When you’re already lost after the first paragraph you know you’re in trouble. Rich prose is one thing, but making us jump through so many hoops of grammatical flourish we have to scan the first paragraph three times sums up the whole problem with Jones’ exhausting missive.
Helen Garner and the Meaning of Everything is too in love with its own witty voice and creative pretensions, leaving us to sift through layers of pompous descriptors to see if there’s a story underneath. While unearthing subtexts from literature is a pleasure, searching for narrative buried beneath surface text is laborious.
As countless airport thrillers prove, a riveting storyline can overcome bad writing. As in this case, the opposite is seldom true; Jones’s playful, languid writing can’t overcome a plot that, at its most exciting, involves a retired professor searching for a hidden thread about rabbits throughout the works of Helen Garner.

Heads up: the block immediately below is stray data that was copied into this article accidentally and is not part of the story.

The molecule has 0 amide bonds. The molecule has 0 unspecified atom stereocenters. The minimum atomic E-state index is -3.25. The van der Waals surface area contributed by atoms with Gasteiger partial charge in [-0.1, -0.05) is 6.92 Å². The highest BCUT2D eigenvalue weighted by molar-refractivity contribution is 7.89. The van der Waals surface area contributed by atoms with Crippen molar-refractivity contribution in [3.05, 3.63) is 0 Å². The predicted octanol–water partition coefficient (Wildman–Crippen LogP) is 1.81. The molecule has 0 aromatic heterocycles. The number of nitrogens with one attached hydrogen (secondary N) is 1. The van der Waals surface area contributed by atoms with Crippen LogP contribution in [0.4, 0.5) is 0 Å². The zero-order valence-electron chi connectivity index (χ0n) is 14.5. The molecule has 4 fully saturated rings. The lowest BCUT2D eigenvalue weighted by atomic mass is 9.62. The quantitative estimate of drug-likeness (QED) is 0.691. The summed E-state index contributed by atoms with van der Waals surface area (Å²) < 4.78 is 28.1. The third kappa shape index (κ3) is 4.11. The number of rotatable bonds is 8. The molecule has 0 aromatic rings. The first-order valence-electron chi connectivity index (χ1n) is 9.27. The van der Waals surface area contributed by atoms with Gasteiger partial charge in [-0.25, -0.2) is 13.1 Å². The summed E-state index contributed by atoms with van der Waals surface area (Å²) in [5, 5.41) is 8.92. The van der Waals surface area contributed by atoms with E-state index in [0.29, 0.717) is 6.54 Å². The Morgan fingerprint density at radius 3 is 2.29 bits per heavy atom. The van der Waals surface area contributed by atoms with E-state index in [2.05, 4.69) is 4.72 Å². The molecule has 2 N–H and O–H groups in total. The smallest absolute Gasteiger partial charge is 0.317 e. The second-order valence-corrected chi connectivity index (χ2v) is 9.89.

With characters shoehorned in on such throwaway tangents it seems even Jones himself is bored, Helen Garner and the Meaning of Everything is ironically empty, all whimsical prose and no substance to support it.